Greg RedlawskIn the wake of the death of a camera assistant on a film shoot in Georgia, there’s been plenty of reflection in the film industry regarding the conditions under which crew members perform their duties. I keep reading these articles and thinking about how it all relates to the theater world and, in particular, the nonprofit system of New York City. Our circumstances certainly aren’t identical to those in film, yet there are a lot of problems with entry-level positions in many aspects of our industry. We could do with a little reflection.

What simultaneously impresses and upsets me is the fact that my generation (myself included) seems willing to do almost anything to work with or alongside the established theaters in the city. Yet, for the most part, the doors are heavy and difficult to open. There’s precious little paid entry-level work for aspiring artistic administrators, and for the actors, directors, playwrights, and designers, it can be even worse. There’s been a ton of ink devoted to this question: how can young people make a living in today’s theater?

For the most part production assistants (PA) in the theater are asked to take fewer physical risks than our counterparts in film, there are fewer direct occupational hazards (although there certainly still can be danger). Instead, we mainly fear the cost of living, the cost of working double-digit hours a day during tech week while making fifty dollars a day, all the while trying to brave finding an apartment in the city without a trust fund to fall back on. The psychological toll can be powerful. The practical effect is even more significant such a system invariably favors those who have independently wealthy means and creates an elitist stratification. We hear theaters talking about diversity all the time, yet they carry out practices on the most basic level that make it almost impossible for those who come from lower socio-economic situations (or have parents who refuse to pay the bills) to break in to the field.

Production assistants provide essential services to theaters and yet are often struggling just to get by. It can be difficult for PAs to assert themselves in the workplace; we’re viewed as expendable. There are a lot of young people trying to work in this business, and so if a PA makes waves or causes trouble, they can be very easily replaced. In my own experience, I’ve had difficulty with things like getting contractually guaranteed overtime pay. If you push too hard, sure you might eventually get that extra two hundred dollars in your paycheck, but you’re putting in jeopardy the possibility that you might get hired back by that theater in the future. They can find someone else who won’t be so ‘pushy’ to do the job. It’s this same mindset that can lead to young PAs putting themselves in physical danger. You get asked to do something backstage you may not be comfortable with; yet again you fear asserting yourself, so you just go with it and hope for the best. Under these circumstances, it’s only a matter of time until an overworked or underprepared PA ends up getting hurt.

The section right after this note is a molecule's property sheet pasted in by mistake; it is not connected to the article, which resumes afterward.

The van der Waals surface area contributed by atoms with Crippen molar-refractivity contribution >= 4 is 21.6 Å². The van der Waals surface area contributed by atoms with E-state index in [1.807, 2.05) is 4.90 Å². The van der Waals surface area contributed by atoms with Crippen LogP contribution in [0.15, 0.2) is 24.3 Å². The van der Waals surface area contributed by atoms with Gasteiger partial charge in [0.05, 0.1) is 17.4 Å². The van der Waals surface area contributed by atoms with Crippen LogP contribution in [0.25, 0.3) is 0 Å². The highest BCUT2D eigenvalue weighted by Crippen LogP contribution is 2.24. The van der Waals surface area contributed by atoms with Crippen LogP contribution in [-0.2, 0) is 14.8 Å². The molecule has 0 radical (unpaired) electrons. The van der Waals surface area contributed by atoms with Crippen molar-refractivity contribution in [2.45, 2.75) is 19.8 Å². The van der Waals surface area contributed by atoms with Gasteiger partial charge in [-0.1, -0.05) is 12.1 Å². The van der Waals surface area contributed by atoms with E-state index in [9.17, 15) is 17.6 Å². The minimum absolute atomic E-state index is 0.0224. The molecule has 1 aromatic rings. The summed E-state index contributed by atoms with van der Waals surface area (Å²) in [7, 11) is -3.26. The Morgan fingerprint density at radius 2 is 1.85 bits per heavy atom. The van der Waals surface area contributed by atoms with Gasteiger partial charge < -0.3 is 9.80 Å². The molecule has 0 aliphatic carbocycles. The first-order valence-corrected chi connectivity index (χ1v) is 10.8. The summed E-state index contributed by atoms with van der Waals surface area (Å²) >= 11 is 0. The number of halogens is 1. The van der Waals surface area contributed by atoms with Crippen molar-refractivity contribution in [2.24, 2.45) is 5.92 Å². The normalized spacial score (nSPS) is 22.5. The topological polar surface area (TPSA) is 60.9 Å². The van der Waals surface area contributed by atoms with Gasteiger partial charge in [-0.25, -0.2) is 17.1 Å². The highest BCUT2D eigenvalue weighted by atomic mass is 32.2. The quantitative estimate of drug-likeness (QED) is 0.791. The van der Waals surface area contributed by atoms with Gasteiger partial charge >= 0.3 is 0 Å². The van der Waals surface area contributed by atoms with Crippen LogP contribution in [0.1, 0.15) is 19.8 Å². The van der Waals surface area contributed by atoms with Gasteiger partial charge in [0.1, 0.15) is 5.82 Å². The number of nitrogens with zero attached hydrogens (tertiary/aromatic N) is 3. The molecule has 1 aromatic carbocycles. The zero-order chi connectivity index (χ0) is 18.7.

Then, thinking about internships in particular, there’s the very basic issue which hasn’t gotten as much press in the theater world as I would have expected, although unpaid internships in other fields have been explored by mainstream media outlets. Many of the unpaid internships in the non-profit institutions are blatantly illegal, a fact underscored by a recent ruling by a Federal District Court in Manhattan. According to the department of labor, for an unpaid internship to be legal, it must follow a number of guidelines. I’ve listed the two that are most commonly broken below: